And I was like, I really recommend you don't. So let's like clean up the mess we made together. And then let's make a plan for like, you know, 15 minute increments over the next week. You're totally going to get it done. I promise you, but like, I could see, right? She had that, that look in her eye and the high achiever look right. I'm like, yeah, right, just in the air. You can't see us. And we're like, Ugh.
Right. Yeah. Little thing. So I was like, oh shit, she's ramping up. I could just feel it. She's not gonna listen to me. So I was like, you know, you get to do you always, but this is my recommendation. So we, we meet a week later, she's like, oh my God.
So overwhelmed. You made a huge mess, didn't you? She's like, Oh my God, can I show you? So she, she tore apart her guest room. There was like, I mean, literally a mountain of clothing on her guest bed. And she's like, I should have listened to you. I was like, actually, this is the best thing that could have happened.
I need you to see like, this was not helpful to you. And I understand the desire to like go all in. And that's what movie montages are, right? Like movie makeover montages are like huge messes, right? We see Claire and her beautiful closet. And then later she's trying all those outfits for her date or, you know, pretty woman, except for we don't ever see her put shit back because they're salespeople, right?
Like messes are made. This is part of the process, but like. We have to plan for that because you're a real human. So dear friend, like, don't do that to yourselves. Please heed our recommendation. Yeah. Go small, go slow, clean up after yourself as you go along, you have important shit to worry about rather than a giant pile of clothing on your desk.
Priyanka: Oh my God. I can totally imagine myself doing that. And then after it's just being like, I need a break from this and like open up the Netflix, get the bottle of wine, like where are my chips? Like I need a break from the break. Like I need a break from the mess. Like, I mean, it's not not a surprise. Okay.
One last thing I want to talk about. I know, like, I feel. Keep this conversation going for one last topic, and I think this is such an important point that I think high achievers get we get a touch of this is sometimes because we have so many things that we love and care about. We really care about impact at work. We care about our family, our kids, so many things in our community and really in the world that the idea of. Spending either money or time or effort on just us, whether it's body goal or with clothing, it feels indulgent or frivolous and I, and I, the sense I get sometimes it's like we feel a little guilty.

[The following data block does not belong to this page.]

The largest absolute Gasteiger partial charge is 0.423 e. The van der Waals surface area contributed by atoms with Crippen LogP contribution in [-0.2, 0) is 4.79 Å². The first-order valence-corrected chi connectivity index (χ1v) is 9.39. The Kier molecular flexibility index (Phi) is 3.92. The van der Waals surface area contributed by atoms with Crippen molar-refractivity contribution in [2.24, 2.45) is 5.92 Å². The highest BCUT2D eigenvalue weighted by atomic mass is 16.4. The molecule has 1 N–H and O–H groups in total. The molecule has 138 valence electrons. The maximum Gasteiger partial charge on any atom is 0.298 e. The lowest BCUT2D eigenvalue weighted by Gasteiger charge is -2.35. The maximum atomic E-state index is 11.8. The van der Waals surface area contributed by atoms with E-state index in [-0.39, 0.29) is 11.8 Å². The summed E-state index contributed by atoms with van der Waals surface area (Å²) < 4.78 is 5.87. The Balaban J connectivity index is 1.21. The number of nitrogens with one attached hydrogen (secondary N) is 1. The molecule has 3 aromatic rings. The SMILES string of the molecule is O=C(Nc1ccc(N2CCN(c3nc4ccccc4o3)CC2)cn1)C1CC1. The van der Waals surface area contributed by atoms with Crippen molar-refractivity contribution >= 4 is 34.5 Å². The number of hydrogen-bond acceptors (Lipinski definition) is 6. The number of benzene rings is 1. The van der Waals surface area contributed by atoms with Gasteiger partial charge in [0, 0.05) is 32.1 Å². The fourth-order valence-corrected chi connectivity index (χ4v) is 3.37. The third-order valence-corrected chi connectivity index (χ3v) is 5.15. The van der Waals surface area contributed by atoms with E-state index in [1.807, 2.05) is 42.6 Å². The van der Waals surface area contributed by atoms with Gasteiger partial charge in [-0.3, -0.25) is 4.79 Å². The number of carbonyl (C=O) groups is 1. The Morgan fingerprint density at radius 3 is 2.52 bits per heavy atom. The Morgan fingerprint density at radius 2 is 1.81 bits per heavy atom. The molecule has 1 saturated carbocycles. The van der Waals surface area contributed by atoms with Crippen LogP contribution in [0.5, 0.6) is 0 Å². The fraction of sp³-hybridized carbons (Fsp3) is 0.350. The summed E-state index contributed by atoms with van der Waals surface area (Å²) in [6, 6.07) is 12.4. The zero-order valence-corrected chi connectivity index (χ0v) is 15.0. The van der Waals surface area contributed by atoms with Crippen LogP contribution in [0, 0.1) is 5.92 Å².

So what would you say to someone who really does have this lion's heart of like wanting to create so much for everyone around them, especially kids and work, and because of that, they feel guilty at all. Taking time away, effort away, or money away for themselves. What would you say to someone like that?
Judith: A few things.
Like my brain's like, so let me, let me slow my brain drain down a little bit. I think you will be less effective in those roles if you're not taking care of yourself. So I understand the heart's desire to serve. everyone, whether it's your work colleagues, the work you do in the world, your patients, your clients, your children, your chosen family, your kid free, right? Like I get it. I see your heart. I love it. And I also think you'll be less effective in any of those roles. If you are not taking care of yourself. You'll be less and this is a prime example. I had a client. She had a huge board meeting and she had this really important idea. She was putting forward that was going to be implemented organization wide.
And she's putting together this proposal for this process to be implemented. That was proven within her own department. And she said to me, I don't want to hide this time. I don't want to hide this time. And it's, it's, it's like, I could feel her passion. She's like, it's imperative that we implement this process. It will save money. It will save lives. Like she had, I was like, girl, I'm already sold. I don't really fully understand your job, but like, I, let's do this. Right. Yeah. I was like, you don't have to sell me on the process. You have to sell them. So why are you hiding? She was like, I was so embarrassed last time I stood up because I was then suddenly like acutely aware that like my clothes weren't really great.
She's like, my shirt really didn't fit, it kind of gaped, so then I had to hold my body a certain way, and I was just really uncomfortable, and like, please, I don't want to do that this time. I want to go and be able to like, flail my arms, show them all the evidence, and like, the statistics and the research that backs up the process, like, okay, okay, I was like, that's what we want.
So right, she's extremely less effective if she's like, suddenly in the middle of that, like, oh shit. Oh, shit. This outfit's not working. And I've had the same experience. I wore Spanx that were too tight in the middle of this amazing oral argument, and I could feel my fat roll, like escape the Spanx. And I'm sure you all know that sensation, right?